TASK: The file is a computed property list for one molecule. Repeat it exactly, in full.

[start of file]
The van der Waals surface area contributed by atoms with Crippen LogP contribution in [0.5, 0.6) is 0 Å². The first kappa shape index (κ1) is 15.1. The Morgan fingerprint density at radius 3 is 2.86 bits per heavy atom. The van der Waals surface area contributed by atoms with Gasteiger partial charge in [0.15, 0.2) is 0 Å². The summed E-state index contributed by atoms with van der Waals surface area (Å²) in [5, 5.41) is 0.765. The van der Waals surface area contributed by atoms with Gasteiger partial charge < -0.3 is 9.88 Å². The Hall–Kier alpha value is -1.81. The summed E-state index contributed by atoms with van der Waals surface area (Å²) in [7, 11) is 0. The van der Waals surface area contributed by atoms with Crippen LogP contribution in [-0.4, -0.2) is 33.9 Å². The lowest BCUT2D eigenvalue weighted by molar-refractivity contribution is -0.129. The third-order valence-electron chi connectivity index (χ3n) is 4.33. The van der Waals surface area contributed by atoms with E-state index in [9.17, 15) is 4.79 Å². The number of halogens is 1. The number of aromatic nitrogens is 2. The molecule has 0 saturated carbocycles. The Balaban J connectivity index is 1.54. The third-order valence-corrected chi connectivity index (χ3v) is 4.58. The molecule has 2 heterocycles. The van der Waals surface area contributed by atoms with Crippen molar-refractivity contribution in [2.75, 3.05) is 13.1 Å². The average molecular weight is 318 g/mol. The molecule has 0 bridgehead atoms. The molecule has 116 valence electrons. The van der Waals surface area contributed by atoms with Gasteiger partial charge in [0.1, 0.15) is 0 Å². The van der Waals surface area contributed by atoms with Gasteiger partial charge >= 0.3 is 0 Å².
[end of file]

The van der Waals surface area contributed by atoms with Crippen LogP contribution in [0.5, 0.6) is 0 Å². The first kappa shape index (κ1) is 15.1. The Morgan fingerprint density at radius 3 is 2.86 bits per heavy atom. The van der Waals surface area contributed by atoms with Gasteiger partial charge in [0.15, 0.2) is 0 Å². The summed E-state index contributed by atoms with van der Waals surface area (Å²) in [5, 5.41) is 0.765. The van der Waals surface area contributed by atoms with Gasteiger partial charge < -0.3 is 9.88 Å². The Hall–Kier alpha value is -1.81. The summed E-state index contributed by atoms with van der Waals surface area (Å²) in [7, 11) is 0. The van der Waals surface area contributed by atoms with Crippen LogP contribution in [-0.4, -0.2) is 33.9 Å². The lowest BCUT2D eigenvalue weighted by molar-refractivity contribution is -0.129. The third-order valence-electron chi connectivity index (χ3n) is 4.33. The van der Waals surface area contributed by atoms with E-state index in [9.17, 15) is 4.79 Å². The number of halogens is 1. The number of aromatic nitrogens is 2. The molecule has 0 saturated carbocycles. The Balaban J connectivity index is 1.54. The third-order valence-corrected chi connectivity index (χ3v) is 4.58. The molecule has 2 heterocycles. The van der Waals surface area contributed by atoms with Crippen molar-refractivity contribution in [2.75, 3.05) is 13.1 Å². The average molecular weight is 318 g/mol. The molecule has 0 bridgehead atoms. The molecule has 116 valence electrons. The van der Waals surface area contributed by atoms with Gasteiger partial charge in [0.1, 0.15) is 0 Å². The van der Waals surface area contributed by atoms with Gasteiger partial charge >= 0.3 is 0 Å².